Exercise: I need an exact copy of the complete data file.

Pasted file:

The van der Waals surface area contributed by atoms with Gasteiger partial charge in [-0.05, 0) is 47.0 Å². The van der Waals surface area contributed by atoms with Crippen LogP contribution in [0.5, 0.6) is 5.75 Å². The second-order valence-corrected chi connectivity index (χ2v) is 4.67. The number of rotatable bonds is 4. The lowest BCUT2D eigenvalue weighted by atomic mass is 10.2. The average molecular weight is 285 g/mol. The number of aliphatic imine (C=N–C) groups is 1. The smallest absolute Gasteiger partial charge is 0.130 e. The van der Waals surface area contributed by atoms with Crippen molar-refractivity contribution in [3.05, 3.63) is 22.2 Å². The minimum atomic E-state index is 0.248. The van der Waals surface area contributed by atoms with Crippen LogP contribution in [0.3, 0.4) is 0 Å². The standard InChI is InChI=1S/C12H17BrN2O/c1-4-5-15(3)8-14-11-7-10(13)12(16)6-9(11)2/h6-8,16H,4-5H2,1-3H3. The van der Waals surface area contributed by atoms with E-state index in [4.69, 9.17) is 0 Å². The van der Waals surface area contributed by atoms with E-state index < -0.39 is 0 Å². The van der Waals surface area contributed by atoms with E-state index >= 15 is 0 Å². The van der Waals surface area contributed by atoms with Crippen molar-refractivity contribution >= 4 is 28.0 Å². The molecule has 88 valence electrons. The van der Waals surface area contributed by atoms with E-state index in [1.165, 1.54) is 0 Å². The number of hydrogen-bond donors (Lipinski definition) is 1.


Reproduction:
The van der Waals surface area contributed by atoms with Gasteiger partial charge in [-0.05, 0) is 47.0 Å². The van der Waals surface area contributed by atoms with Crippen LogP contribution in [0.5, 0.6) is 5.75 Å². The second-order valence-corrected chi connectivity index (χ2v) is 4.67. The number of rotatable bonds is 4. The lowest BCUT2D eigenvalue weighted by atomic mass is 10.2. The average molecular weight is 285 g/mol. The number of aliphatic imine (C=N–C) groups is 1. The smallest absolute Gasteiger partial charge is 0.130 e. The van der Waals surface area contributed by atoms with Crippen molar-refractivity contribution in [3.05, 3.63) is 22.2 Å². The minimum atomic E-state index is 0.248. The van der Waals surface area contributed by atoms with Crippen LogP contribution in [0.3, 0.4) is 0 Å². The standard InChI is InChI=1S/C12H17BrN2O/c1-4-5-15(3)8-14-11-7-10(13)12(16)6-9(11)2/h6-8,16H,4-5H2,1-3H3. The van der Waals surface area contributed by atoms with E-state index in [4.69, 9.17) is 0 Å². The van der Waals surface area contributed by atoms with E-state index < -0.39 is 0 Å². The van der Waals surface area contributed by atoms with E-state index >= 15 is 0 Å². The van der Waals surface area contributed by atoms with Crippen molar-refractivity contribution >= 4 is 28.0 Å². The molecule has 88 valence electrons. The van der Waals surface area contributed by atoms with E-state index in [1.165, 1.54) is 0 Å². The number of hydrogen-bond donors (Lipinski definition) is 1.